'Gone with the Wind' Is Back on HBO Max with Turner Classic Movies Providing Historical Context

Gone with the Wind was suddenly removed from HBO Max two weeks ago in the midst of the Black Lives Matter protests after a plea from 12 Years a Slave writer John Ridley to remove the movie. The streaming service quickly acted and explained the movie would eventually return with a disclaimer about the inaccurate and insensitive depictions of slavery in the Antebellum South and discussions about the historical context of the classic film from 1939. Now the movie has returned to HBO Max, this time with Turner Classic Movies providing two videos that provide more insight into the film’s legacy.

Variety has word on Gone with the Wind back on HBO Max. The film, directing by Victor Fleming, follows Vivien Leigh as a southern belle named Scarlett O’Hara, a pampered socialite living on a sprawling plantation who becomes entangled in a love triangle with two men, Ashley Wilkes (Leslie Howard) and Rhett Butler (Clark Gable). It all unfolds throughout the South’s battle in the Civil War and the Reconstruction that followed. Still, it does so in a fashion that sentimentalizes the region and glosses over the real prejudice that existed there, especially when it comes to slavery.

Now Gone with the Wind is accompanied by two videos from Turner Classic Movies. They both a snapshot of the film’s place in history and the poorly conceived dramatization of slavery at the center of it, as well as a more extensive discussion of the film’s complicated legacy over time.

The first video, running at nearly four and a half minutes, is an extra feature available to watch when you go to the movie profile page for Gone with the Wind. Turner Classic Movies host and film scholar Jacqueline Stewart says the movie presents the Antebellum South as “a world of grace and beauty without acknowledging the brutalities of the system of chattel slavery upon which this world is based.” Stewart continues:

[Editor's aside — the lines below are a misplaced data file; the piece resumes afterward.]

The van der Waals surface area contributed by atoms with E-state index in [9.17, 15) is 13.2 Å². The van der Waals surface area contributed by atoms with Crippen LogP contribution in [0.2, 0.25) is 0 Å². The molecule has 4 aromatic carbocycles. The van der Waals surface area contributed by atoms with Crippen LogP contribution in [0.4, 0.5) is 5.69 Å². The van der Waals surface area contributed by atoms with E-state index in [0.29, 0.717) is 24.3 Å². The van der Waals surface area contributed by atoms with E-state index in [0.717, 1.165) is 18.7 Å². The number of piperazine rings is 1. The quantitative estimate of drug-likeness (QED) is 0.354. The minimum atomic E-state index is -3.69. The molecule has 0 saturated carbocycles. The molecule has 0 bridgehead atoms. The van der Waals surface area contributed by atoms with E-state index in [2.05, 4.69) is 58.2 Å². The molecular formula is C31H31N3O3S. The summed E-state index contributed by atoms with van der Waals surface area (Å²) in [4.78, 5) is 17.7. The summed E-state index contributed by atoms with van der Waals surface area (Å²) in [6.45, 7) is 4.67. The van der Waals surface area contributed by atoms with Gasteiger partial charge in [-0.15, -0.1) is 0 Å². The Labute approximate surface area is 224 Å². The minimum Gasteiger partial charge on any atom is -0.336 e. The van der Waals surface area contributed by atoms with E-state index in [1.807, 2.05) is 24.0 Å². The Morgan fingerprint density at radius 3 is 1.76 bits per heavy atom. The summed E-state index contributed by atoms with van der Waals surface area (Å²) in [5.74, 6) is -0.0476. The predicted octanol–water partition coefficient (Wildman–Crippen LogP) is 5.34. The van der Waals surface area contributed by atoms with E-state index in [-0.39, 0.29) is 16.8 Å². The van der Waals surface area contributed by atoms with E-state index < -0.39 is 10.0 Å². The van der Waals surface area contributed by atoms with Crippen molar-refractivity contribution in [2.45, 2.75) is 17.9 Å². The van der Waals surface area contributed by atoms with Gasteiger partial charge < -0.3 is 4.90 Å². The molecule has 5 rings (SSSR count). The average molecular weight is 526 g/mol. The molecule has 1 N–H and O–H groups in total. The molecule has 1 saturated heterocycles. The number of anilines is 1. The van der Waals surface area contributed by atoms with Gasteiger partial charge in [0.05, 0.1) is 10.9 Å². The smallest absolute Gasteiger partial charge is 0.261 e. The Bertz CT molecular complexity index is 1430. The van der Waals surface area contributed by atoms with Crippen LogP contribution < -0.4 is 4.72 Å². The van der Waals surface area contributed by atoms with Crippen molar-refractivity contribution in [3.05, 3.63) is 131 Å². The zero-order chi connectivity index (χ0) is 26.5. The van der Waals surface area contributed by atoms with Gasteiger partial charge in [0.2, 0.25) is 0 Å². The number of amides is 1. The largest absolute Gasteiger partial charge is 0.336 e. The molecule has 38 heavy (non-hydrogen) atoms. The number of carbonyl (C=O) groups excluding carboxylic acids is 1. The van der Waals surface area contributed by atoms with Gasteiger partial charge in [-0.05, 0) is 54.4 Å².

“The film’s treatment of this world through a lens of nostalgia denies the horrors of slavery, as well as its legacies of racial inequality.”

She goes on to talk about how the black cast members of Gone with the Wind were not allowed to attend the film’s premiere, and  Academy Award-nominated co-star Hattie McDaniel was not allowed to sit with the rest of the cast at the Oscars ceremony back then, thanks to segregation laws still in place. It’s precisely the right context that should be provided with the movie.

As for the second video from TCM, it’s an hour-long panel discussion entitled, “The Complicated Legacy of ‘Gone With the Wind,’” which only just unfolded at the TCM Classic Film Festival in April 2019. It’s moderated by author and historian Donald Bogle, and it will be something you’ll want to watch after you’ve seen the movie.

Many hotheaded individuals decried HBO Max’s decision to take down Gone with the Wind, even though it was clearly said to be a temporary measure. They deemed the decision to the erasing history and even censorship, but obviously, those people can’t read beyond a headline or understand what the word temporary means. Now you can watch Gone with the Wind on HBO Max again, and if you’ve never understood why the film is problematic, hopefully the accompanying videos from TCM will enlighten you.

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